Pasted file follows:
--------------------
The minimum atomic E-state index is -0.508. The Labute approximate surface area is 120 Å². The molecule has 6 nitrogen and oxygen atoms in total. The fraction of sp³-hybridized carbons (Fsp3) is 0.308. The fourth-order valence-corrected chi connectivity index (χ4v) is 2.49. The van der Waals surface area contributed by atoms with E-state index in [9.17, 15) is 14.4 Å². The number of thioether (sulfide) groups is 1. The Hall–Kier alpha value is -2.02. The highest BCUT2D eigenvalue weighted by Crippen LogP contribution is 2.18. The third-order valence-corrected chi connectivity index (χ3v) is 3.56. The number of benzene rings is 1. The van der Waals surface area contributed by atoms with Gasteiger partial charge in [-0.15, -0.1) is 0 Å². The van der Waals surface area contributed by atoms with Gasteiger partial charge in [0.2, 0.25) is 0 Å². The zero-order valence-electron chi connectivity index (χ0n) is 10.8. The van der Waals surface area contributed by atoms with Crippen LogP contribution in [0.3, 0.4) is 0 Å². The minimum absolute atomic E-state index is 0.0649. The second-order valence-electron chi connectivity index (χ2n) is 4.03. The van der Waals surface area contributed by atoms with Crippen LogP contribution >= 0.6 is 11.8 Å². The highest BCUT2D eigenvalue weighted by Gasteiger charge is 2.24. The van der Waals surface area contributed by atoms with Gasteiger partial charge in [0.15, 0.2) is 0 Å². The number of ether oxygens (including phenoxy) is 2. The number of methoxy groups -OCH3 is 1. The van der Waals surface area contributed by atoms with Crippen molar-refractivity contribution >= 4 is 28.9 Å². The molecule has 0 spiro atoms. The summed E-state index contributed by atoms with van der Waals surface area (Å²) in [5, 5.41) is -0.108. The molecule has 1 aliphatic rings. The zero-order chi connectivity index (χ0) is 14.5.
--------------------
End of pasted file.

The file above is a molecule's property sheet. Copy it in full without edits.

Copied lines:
The minimum atomic E-state index is -0.508. The Labute approximate surface area is 120 Å². The molecule has 6 nitrogen and oxygen atoms in total. The fraction of sp³-hybridized carbons (Fsp3) is 0.308. The fourth-order valence-corrected chi connectivity index (χ4v) is 2.49. The van der Waals surface area contributed by atoms with E-state index in [9.17, 15) is 14.4 Å². The number of thioether (sulfide) groups is 1. The Hall–Kier alpha value is -2.02. The highest BCUT2D eigenvalue weighted by Crippen LogP contribution is 2.18. The third-order valence-corrected chi connectivity index (χ3v) is 3.56. The number of benzene rings is 1. The van der Waals surface area contributed by atoms with Gasteiger partial charge in [-0.15, -0.1) is 0 Å². The van der Waals surface area contributed by atoms with Gasteiger partial charge in [0.2, 0.25) is 0 Å². The zero-order valence-electron chi connectivity index (χ0n) is 10.8. The van der Waals surface area contributed by atoms with Crippen LogP contribution in [0.3, 0.4) is 0 Å². The minimum absolute atomic E-state index is 0.0649. The second-order valence-electron chi connectivity index (χ2n) is 4.03. The van der Waals surface area contributed by atoms with Crippen LogP contribution >= 0.6 is 11.8 Å². The highest BCUT2D eigenvalue weighted by Gasteiger charge is 2.24. The van der Waals surface area contributed by atoms with Gasteiger partial charge in [0.15, 0.2) is 0 Å². The number of ether oxygens (including phenoxy) is 2. The number of methoxy groups -OCH3 is 1. The van der Waals surface area contributed by atoms with Crippen molar-refractivity contribution >= 4 is 28.9 Å². The molecule has 0 spiro atoms. The summed E-state index contributed by atoms with van der Waals surface area (Å²) in [5, 5.41) is -0.108. The molecule has 1 aliphatic rings. The zero-order chi connectivity index (χ0) is 14.5.